How to See a Dozen Presidential Homes in One Road Trip for Less Than $220

George Washington's Mount Vernon Estate
George Washington's Mount Vernon Estate
Drew Angerer, Getty Images

Do you have a passion for travel, American history, and presidential trivia? If so, you may want to start packing your bags now. Wanderu has mapped out three separate road trips that show history buffs how they can visit more than 20 presidential homes and estates across the country, should they choose to combine all three excursions into one mega-trip.

The travel platform has already done the research and legwork, identifying the buses and trains that connect each city on the itinerary, as well as the cost of each. Fortunately, these trips are friendly on the wallet. Transportation would cost about $218 for the East Coast trip, which has the most jam-packed itinerary of the three. The California trip would cost about $93 (unless you choose to drive, which is doable), and a third itinerary that covers the Midwest—it starts in Ohio, dips into Kentucky, and then ends in Iowa—would set you back some $200.

Some of the presidential pads on the list—like George Washington's Mount Vernon home and Ulysses S. Grant's Illinois home—can be toured. Others are private, and thus best admired from a distance. Check out the itineraries below, and visit Wanderu's website for more details.

The East Coast itinerary:
1. Concord, New Hampshire: The Pierce Manse, home of Franklin Pierce
2. Boston: John F. Kennedy's Brookline birth home
3. Hyannis, Massachusetts: The Kennedy Compound, which served as the headquarters of JFK's 1960 presidential campaign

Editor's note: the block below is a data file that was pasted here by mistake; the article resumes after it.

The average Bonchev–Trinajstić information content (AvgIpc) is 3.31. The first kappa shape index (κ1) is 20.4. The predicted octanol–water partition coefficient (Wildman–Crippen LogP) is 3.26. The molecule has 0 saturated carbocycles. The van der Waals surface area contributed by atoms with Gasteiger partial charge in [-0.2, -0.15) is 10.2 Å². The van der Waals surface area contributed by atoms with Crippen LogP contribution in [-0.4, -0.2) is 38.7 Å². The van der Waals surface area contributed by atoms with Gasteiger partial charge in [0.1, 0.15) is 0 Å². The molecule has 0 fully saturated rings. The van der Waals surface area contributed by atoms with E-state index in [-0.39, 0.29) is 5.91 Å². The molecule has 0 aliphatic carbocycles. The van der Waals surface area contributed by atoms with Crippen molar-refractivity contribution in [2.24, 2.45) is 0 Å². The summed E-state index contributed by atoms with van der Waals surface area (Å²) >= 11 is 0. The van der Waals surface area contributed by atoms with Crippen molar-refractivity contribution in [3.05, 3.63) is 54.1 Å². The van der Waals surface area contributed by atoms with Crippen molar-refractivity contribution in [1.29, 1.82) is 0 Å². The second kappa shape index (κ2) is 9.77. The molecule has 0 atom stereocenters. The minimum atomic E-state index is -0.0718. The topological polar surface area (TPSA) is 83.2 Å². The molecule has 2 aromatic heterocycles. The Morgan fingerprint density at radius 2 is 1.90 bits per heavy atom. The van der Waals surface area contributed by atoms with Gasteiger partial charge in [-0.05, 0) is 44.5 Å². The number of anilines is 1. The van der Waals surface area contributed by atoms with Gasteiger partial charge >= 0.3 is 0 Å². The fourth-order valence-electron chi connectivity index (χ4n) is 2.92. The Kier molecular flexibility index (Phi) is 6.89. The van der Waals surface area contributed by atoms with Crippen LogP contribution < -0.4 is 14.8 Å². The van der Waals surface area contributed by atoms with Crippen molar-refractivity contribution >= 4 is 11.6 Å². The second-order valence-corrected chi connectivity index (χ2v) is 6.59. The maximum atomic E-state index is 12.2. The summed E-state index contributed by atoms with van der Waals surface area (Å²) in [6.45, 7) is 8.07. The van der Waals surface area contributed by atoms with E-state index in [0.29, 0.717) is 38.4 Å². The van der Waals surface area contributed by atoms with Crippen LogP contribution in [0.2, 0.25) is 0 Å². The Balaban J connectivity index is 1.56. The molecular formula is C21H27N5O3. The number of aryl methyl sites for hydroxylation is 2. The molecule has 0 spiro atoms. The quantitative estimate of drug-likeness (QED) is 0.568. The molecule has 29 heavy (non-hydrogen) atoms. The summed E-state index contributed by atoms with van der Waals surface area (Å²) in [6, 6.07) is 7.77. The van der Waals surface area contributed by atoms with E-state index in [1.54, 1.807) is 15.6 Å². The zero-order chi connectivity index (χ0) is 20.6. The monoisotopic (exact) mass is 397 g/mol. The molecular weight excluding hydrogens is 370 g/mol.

4. Newport, Rhode Island: The Eisenhower House (Bonus: The Hammersmith Farm where JFK and Jackie got married is just down the road)
5. New York City: The Chester A. Arthur House
6. Princeton, New Jersey: The Westland Mansion, where Grover Cleveland lived
7. Lancaster, Pennsylvania: Wheatland, where James Buchanan lived
8. Philadelphia: The Deshler-Morris House, where George Washington camped out when the city was hit with a yellow fever epidemic
9. Washington, D.C.: President Lincoln's Cottage
10. Washington, D.C.: The Woodley Mansion, where both Grover Cleveland and Martin Van Buren lived at different times
11. Alexandria, Virginia: Mt. Vernon, George Washington's estate
12. Charlottesville, Virginia: Monticello, the home Thomas Jefferson designed (and the building on the back of the nickel)

The Midwest itinerary:
1. Canton, Ohio: The William McKinley Library & Museum, where McKinley is entombed in a marble sarcophagus
2. Cincinnati, Ohio: The William Howard Taft Historical Site, which encompasses his former home
3. Louisville, Kentucky: The Zachary Taylor House
4. Indianapolis: The Benjamin Harrison Presidential Site, which includes the president's former home
5. Chicago: Barack Obama's Hyde Park Residence
6. Galena, Illinois: The Ulysses S. Grant Home
7. West Branch, Iowa (near Iowa City): The Herbert Hoover National Historic Site, which includes the cottage where Hoover was born and the blacksmith shop where his father worked

The California itinerary:
1. Los Angeles: Nixon's former home on Whittier Boulevard
2. Los Angeles: Reagan's Westwood Residence
3. Santa Barbara: Rancho del Cielo, where Reagan often vacationed
4. San Jose: The Lou Henry and Herbert Hoover House

Here’s How to Find Out If Your MacBook Pro Was Just Banned by the FAA

shironosov/iStock via Getty Images
shironosov/iStock via Getty Images